How the Giant Pandas Get Their Names
A look at the process for choosing the official names for panda cubs.
DC is once again abuzz with “panda mania,” after news of a new panda cub born Sunday night at the National Zoo. The cub’s gender won’t be known for at least a few weeks, as scientists are refraining from a full examination while mother and baby bond—but they have caught glimpses of the cub as mom Mei Xiang cuddles and nurses. Speculation has already begun as to what he or she should be named, with the Twitter hashtag #namethepanda, but that won’t happen for some time. Per Chinese tradition, baby pandas don’t get a formal name until they’re 100 days old.
So in the months to come, the National Zoo will receive a pre-approved list of possibilities from their colleagues at the China Wildlife Conservation Association and will narrow the list down to one possibility with the help of an online poll in which people from around the world can vote for their favorites. In 2005, the zoo held a voting contest to name Mei Xiang’s first cub, and “Tai Shan”—meaning “peaceful mountain”—captured 44 percent of the 200,000 votes. Tai Shan might be his official name, but he’s cemented in the hearts of Washingtonians as Butterstick—so nicknamed for an off-the-cuff comment by a zookeeper that he was “about the size of a stick of butter.”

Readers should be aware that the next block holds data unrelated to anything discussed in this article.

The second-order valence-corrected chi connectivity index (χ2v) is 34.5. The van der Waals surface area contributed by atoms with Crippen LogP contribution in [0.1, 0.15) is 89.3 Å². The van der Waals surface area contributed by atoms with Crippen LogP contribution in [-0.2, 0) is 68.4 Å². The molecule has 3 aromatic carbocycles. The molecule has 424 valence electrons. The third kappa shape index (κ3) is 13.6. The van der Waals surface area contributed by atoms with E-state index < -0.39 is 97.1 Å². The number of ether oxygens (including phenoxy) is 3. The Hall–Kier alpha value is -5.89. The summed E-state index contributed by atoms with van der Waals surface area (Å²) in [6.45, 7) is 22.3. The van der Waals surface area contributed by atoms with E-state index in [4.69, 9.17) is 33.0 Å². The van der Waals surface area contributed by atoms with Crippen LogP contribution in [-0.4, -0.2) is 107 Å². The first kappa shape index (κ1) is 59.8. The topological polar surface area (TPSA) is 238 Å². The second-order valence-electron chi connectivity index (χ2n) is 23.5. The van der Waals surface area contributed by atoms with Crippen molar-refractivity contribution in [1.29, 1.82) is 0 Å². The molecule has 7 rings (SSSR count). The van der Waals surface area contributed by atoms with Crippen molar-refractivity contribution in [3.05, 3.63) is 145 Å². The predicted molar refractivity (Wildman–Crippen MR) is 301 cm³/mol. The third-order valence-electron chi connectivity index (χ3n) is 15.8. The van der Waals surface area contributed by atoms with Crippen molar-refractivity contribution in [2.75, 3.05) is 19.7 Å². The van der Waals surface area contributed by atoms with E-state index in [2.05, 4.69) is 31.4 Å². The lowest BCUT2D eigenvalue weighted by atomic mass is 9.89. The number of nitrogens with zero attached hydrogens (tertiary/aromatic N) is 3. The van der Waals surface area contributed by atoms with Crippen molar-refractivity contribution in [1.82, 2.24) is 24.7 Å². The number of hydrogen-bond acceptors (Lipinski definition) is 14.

Meanwhile, the San Diego Zoo is about to begin its own naming process for a panda cub born earlier this year on July 29. From September 17 to 24, the zoo will be taking name submissions at its website, with a few requirements: the name should be in Chinese, written in Pinyin (the system used for transcribing Chinese characters into Latin script). With some collaboration with their Chinese counterparts, the SDZ “panda team” will narrow down the submissions to a short list and put the names up for voting from the public.
In the past, names of panda cubs have had some significance to the cub. Tai Shan could have been named “Hua Sheng” which means both “China Washington” and “magnificent.” “Hua Mei,” the name given to the first panda born in the United States, means “China USA” and signified the relationship between the Chinese and US panda conservation efforts.
The San Diego Zoo has plans to host a formal panda naming ceremony sometime in November. And once the National Zoo’s newest arrival reaches that 100-day milestone, he or she too will receive a name.
What do you think the zoo’s new panda should be named? Let us know in the comments section.